Firefighters are battling a blaze in East County for the third day. Monday’s effort focused on the Lyons road area east of Jamul. Several hundred firefighters from the San Diego region are working the fire, with some back up from Orange County. They're being assisted by a DC-10 as well as 14 helicopters and 8 air tankers. They were also aided by Red Cross volunteers at an evacuation center at Joan MacQueen Middle School. Volunteers served hot meals and water to nearly 90 people escaping the Valley Fire. Danielle Belliveau is an Alpine resident who fled her home with her pets on Saturday afternoon. I got my trailer out, got the dogs in the truck, almost forgot the cat, got the cat in, grabbed food and prayed that the horses would load because at this point the flames were right in my backyard, and they basically surrounded us. And, as you might have guessed, the pandemic is complicating such relief efforts. So, the Red Cross partnered with local hotels and motels to provide shelter for evacuees.. And it teamed up with the humane society to shelter pets and animals. The Valley Fire has burned more than 17,000 acres...and destroyed at least 11 structures since it started Saturday afternoon. As of late monday night, it’s 3% contained. People who work to put on large scale events, like concerts and shows, pushed empty gear cases from Waterfront Park to the San Diego Convention Center. They marched to raise awareness of the impact the pandemic has had on the events industry. Bans on mass gatherings have left over 200-thousand San Diegans out of work. And there’s no re-opening in sight, for now. Frank Gangemi is the owner of Pacific Creative Productions. He says the event industry will look different in the future to ensure safety and sanitation. "Obviously social distancing, obviously wash stations where you can get hand sanitizer or cleaning." This "Case March" hopes to push for additional relief funding for the events industry...and also for a roadmap to safely reopen events. More cases of COVID-19 were reported at SDSU over the holiday weekend. County public health officials now say there are nearly 300 confirmed or probable cases since late August, when fall classes started. A stay-at-home order is in effect for students through Tuesday morning. Those who violate the order face disciplinary action. A month-long pause has been put in place for in-person classes, as the university shifted all instruction to remote learning last week. I’m Anica Colbert. It’s Tuesday, September 8th. You’re listening to San Diego News Matters from KPBS News...a daily morning news podcast powered by all of the reporters, editors and producers in the KPBS Newsroom. Stay with me for more of the local news you need to start your day. Wildfire smoke is all over California, and doctors are warning everyone to stay inside - especially small children. The chemicals and tiny particles in the air could damage the lungs, immune systems and brain development of children. CapRadio's Sammy Caiola has more. Scientists don't have much research on children exposed to wildfire smoke …. Because we've only had intense, prolonged fire seasons for the last few years. But they think the effect might be similar to what happens when children are exposed to bad air pollution: their lungs never fully develop, and some have chronic breathing issues later in life. There have been some studies showing that kids who were exposed to wildfire smoke had weakened immune responses 90 days later. And that the smoke is more toxic when the fire burns houses and buildings than if it just burns trees. Some scientists are looking at whether pregnant mothers who breathe in wildfire smoke can pass the chemicals to their fetuses … and whether that will lead to neurological issues down the line. SOC A COVID-19 vaccine trial kicked off in San Diego on (Tuesday). UC San Diego is partnering with a pharmaceutical company for the Phase III vaccine trial….one that's being tested around the world. UCSD’s Dr. Susan Little is the principal investigator for the San Diego tria, and she spoke with KPBS Midday Edition. Little said they will use a mobile vaccine clinic, otherwise known as a bus– to reach out to communities that have been hardest hit by COVID. "Which in San Diego are primarily communities of color in the South Bay and east counties. And those communities, I think, have the greatest opportunity to benefit from an effective vaccine." San Diego's Chicano Federation voiced concern about the study for, quote, using people of color for experimental medical treatments. UCSD says anyone taking part in the trial must give their informed consent, to ensure they understand all the risks and benefits. COVID-19 shut down the film industry but the City of San Diego's Film Office is open again, now with new pandemic guidelines. They also have some new tools for anyone who wants to shoot here. KPBS’ Beth Accomando reports. The film industry, which often requires people working in close quarters, has faced challenges trying to restart during COVID-19. But in June, the San Diego Film Office reopened with new guidelines for shooting. And now Filming Program Manager Brandy Shimabukuro is excited to unveil a new interactive tool to make filming in San Diego easier. BRANDY SHIMABUKURO: We're calling it the San Diego filming jurisdiction map… it's an interactive map that's available online. It's free and open to the public to access. It's free and open to the public to access… when you open it up, if a production has a list of locations and they aren't sure who they need to work with… This map will ultimately point them in the direction so that they know who at their fingertips, they know who they are they would need to reach out to. Shimabukuro hopes this map will assist productions of any size or budget as film work slowly increases in San Diego. Beth Accomando, KPBS News. A bill to phase out single use plastics in California by 2030 failed to pass the state assembly in recent weeks. AB 10-80 was authored by San Diego Assemblymember Lorena Gonzales. Meanwhile, the University of California has resolved to do it on their own - to phase out single use plastics on their 10 campuses over the next decade. Veronica Michels is UCSD's student organiser for the california public research interest group - the non-profit that lobbied for the change. She spoke with KPBS Midday Edition host Alison St. John about how plastic is hurting not just the environment but humans as well. Here’s that interview... "Primarily so much of this plastic ends up... ...algea that's biodegradable." That was Veronica Michels, UCSD's student organiser for the california public research interest group - the non-profit that lobbied for the change. Coming up on San Diego News Matters… Some psychologists at the Department of Veterans Affairs say Black veterans have higher rates of mental issues...and that may be due to stress from racial discrimination and trauma. "This idea yeah, we're all green and these types of slogans, they instill the notion that racial differences are not important in the military." That’s up next after this break. Researchers with the Department of Veterans Affairs say Black veterans have higher rates of mental health issues like P-T-S-D, compared with white veterans. They say that’s because of stress from racial discrimination and trauma. Now they’ve started an effort to help Black veterans recognize and deal with those challenges. Emily Elena Dugdale reports for the American Homefront Project. __________________ PTSDRACE 3:47 soq Army veteran Jared McBride served in the military for 22 years, rising to the rank of captain. In 2009 McBride, who's Black, volunteered to become a commander for a unit headed to Afghanistan. But that didn't happen. 3:42 MCBRIDE: My boss was white, and he gave it to another white guy. (0:03) A white guy McBride said wasn't as qualified as he was. McBride said this- and other bad experiences - chewed away at him for years. MCBRIDE: One of my fellow officers was like man, McBride, you are just, whoo. You just, [Notes:laughs] you have some anger issues, man. McBride eventually left the military and decided to seek mental health care at his local St. Louis. He was diagnosed with depression and anxiety. And as his treatment continued, he was offered the chance to take part in one of the V-A's first programs that addresses how racism affects veterans' mental health. V.A. psychologists across the country had begun to recognize that as something that was too often ignored. SHAWAHIN: Our book that kind of has all our diagnostic criteria which is the DSM-5, it doesn't recognize racial trauma.That's Dr. Lamise [Notes:La-MEES] Shawahin [Notes:SHA-wah-heen] , who used to work at the VA in Chicago. And the book she's talking about, the DSM-5? That's what psychologists use to diagnose a patient. SHAWAHIN: Experiencing racism was turning into like people being labeled with pathology, when really they were just experiencing racism. Shawahin and other V.A. psychologists instead zeroed in on how racial discrimination contributes to things like post traumatic stress disorder, depression and anxiety in people of color. Studies have shown that veterans of color have higher rates of mental health issues like PTSD than white veterans, even when controlling for where they were deployed and the pressures of returning from war. Shawahin says part of the problem is that the military pushes the concept of colorblindness, but that exacerbates race-based stress by emphasizing sameness. SHAWAHIN: This idea yeah, we're all green and these types of slogans, they instill the notion that racial differences are not important in the military. Veterans of color also don't use the V.A.'s mental health services as much as they could. And some stop seeking help altogether because they become dissatisfied with their care. Shawahin and other V.A. psychologists got a grant in 2018 to create the program to help veterans identify racism as the source of at least some of their anxiety. The model was group meetings for veterans of color. VA officials declined to be interviewed about the program or provide information about it. But several veterans talked to me about how the sessions worked. Army Veteran Jared McBride joined one of the first small groups in St. Louis. He said the psychologist would start by writing a topic whiteboard. McBride: Let's just say police brutality. He would get into what does that look like to you? And how do you feel about that? (0:07) McBride said it was the first time anyone had ever talked to the veterans in his group about how the racism they endured every day affected their mental health. McBride: We got some guys holding on to this thing for YEARS. And so when you bring up different topics, and different things sometimes it gets emotional and explosive. (0:08) In 2018 Army Veteran Bernadette Spiller cautiously joined one of the groups in St. Louis after seeing a flyer in the V.A. hallway. SPILLER: I didn't want to go to therapy because I looked at it as like a sign of weakness. But she sat herself down at a group session. And after sitting in a few meetings and listening to others speak, she realized that so many stressors in her life were being triggered by racism. SPILLER: It kind of gives you like an arsenal of being able to go into your little treasure chest and say, Okay, well I've heard that somebody experienced it this way. Veterans said the group gives them mechanisms for coping with racism, so they feel safer while grappling with painful memories and experiences. I'm Emily Elena Dugdale. This story was produced by Emily Elena Dugdale for the American Homefront Project, a public media collaboration that reports on American military life and veterans. Funding comes from the Corporation for Public Broadcasting. That’s it for the podcast today, thanks for listening.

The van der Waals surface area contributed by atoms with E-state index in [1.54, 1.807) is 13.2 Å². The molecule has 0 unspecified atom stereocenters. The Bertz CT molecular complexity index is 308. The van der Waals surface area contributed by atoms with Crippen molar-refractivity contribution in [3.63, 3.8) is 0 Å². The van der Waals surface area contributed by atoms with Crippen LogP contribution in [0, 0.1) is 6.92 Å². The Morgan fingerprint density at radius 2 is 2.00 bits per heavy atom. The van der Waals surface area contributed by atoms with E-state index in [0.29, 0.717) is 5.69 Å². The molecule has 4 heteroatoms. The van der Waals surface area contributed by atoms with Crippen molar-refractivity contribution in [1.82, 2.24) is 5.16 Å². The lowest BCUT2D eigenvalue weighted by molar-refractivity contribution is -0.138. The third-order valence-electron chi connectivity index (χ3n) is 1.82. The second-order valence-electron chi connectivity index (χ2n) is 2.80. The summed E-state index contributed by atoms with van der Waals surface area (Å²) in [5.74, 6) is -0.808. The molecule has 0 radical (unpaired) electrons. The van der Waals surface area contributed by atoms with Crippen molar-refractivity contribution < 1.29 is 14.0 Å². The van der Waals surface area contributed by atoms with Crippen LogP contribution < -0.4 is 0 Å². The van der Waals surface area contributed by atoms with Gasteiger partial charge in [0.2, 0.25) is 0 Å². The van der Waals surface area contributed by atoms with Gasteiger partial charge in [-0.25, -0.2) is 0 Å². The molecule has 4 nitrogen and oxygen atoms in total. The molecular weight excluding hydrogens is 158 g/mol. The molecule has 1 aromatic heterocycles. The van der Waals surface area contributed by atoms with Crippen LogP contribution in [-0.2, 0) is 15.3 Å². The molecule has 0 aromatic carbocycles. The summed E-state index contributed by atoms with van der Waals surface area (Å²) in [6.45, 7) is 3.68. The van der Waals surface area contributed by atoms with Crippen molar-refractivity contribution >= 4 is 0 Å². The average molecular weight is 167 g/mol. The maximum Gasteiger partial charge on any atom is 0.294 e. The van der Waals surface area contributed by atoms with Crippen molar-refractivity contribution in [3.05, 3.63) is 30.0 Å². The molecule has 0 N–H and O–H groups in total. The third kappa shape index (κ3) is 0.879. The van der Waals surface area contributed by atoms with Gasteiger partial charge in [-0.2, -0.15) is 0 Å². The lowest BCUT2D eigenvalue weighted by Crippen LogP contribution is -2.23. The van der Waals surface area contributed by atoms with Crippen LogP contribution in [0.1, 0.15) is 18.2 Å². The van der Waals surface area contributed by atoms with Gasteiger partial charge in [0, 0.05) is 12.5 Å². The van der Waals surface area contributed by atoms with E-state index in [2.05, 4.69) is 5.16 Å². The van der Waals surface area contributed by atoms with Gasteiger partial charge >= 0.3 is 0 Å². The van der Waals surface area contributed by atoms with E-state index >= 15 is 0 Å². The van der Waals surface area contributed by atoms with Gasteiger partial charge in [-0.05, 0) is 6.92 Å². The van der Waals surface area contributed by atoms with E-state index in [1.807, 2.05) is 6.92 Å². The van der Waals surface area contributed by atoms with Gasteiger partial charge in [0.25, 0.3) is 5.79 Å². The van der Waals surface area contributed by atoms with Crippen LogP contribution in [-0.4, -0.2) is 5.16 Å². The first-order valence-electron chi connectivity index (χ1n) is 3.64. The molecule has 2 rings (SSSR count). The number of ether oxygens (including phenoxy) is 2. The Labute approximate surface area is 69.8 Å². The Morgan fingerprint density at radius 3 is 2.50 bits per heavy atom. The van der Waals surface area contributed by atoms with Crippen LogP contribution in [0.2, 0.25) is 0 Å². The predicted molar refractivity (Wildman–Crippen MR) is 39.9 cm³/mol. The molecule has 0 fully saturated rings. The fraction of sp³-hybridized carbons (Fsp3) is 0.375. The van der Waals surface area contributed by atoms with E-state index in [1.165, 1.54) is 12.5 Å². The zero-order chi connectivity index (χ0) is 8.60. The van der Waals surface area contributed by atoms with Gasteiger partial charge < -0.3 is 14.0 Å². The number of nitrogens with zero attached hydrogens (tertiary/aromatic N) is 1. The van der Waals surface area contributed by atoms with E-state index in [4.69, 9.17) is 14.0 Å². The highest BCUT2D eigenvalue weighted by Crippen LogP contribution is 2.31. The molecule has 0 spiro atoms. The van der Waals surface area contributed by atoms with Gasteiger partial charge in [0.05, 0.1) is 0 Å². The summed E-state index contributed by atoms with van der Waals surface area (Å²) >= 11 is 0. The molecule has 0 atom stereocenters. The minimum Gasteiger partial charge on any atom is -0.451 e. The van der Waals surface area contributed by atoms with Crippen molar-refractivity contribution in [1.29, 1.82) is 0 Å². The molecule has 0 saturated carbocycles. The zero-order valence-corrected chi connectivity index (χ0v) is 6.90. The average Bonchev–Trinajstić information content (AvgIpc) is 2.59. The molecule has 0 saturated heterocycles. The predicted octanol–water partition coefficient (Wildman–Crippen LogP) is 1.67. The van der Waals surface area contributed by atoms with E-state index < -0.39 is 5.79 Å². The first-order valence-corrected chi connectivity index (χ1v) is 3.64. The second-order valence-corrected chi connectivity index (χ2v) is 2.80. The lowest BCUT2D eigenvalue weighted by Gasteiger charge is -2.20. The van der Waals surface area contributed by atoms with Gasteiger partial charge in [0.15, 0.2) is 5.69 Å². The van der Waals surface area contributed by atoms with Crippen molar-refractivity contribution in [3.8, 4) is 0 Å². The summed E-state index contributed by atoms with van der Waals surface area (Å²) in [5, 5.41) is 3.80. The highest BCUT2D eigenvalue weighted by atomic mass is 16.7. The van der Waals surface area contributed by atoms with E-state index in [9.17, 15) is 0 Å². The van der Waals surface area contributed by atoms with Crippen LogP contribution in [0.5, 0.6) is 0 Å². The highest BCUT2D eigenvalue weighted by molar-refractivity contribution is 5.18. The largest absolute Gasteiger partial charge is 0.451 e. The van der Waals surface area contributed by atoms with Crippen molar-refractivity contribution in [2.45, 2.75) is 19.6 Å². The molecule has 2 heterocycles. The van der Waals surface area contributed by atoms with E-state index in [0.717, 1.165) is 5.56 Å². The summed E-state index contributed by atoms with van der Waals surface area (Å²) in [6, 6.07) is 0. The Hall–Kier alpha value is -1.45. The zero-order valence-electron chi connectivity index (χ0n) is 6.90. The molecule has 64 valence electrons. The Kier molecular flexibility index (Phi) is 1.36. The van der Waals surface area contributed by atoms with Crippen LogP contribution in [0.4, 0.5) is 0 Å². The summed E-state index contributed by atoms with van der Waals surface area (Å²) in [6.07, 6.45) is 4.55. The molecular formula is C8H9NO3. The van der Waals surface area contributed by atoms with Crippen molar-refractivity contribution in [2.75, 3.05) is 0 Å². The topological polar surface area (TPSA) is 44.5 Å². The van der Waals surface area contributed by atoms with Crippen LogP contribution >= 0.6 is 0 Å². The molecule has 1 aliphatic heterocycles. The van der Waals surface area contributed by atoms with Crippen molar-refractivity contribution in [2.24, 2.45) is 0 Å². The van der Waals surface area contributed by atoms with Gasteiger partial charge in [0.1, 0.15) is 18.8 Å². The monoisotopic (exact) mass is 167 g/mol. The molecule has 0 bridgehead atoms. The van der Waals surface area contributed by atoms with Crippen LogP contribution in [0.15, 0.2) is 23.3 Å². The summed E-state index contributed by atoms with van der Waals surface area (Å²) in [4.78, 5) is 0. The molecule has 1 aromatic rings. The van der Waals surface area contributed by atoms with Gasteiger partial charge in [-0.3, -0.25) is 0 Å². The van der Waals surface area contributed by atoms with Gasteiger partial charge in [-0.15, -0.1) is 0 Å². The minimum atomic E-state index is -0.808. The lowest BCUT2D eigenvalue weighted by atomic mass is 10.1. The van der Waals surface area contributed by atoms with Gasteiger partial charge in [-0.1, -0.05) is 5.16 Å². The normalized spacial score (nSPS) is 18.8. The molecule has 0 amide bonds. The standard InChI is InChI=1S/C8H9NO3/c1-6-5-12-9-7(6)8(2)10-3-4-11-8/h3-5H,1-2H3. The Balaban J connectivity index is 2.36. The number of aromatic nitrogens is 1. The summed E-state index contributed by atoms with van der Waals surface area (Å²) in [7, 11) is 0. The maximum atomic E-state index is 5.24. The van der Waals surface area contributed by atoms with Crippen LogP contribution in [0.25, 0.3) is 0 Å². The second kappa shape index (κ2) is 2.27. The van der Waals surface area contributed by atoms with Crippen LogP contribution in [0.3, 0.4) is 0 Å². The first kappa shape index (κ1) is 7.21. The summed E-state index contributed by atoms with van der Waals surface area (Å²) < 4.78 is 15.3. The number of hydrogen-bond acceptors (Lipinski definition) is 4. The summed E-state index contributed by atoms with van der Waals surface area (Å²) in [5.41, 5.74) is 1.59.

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Extreme fire seasons seem to be the new normal in the American West. The spate of lightning-sparked blazes that recently blanketed California in unhealthy smoke and wildfires is just the most recent reminder. Closer to home, CalFire reported a new evacuation order for Corte Madera, south of Pine Valley on Monday afternoon.. The order followed earlier evacuation mandates for Corral Canyon off-road area, Bob Cat Meadows and Los Pinos. The U.S. Forest Service also announced the closure of many national forests due to the ongoing fire danger, including Cleveland National Forest. Plus, event workers marched today from Waterfront Park to the San Diego Convention Center with empty gear cases symbolizing the void of events this year and the impact the pandemic has brought to the events industry.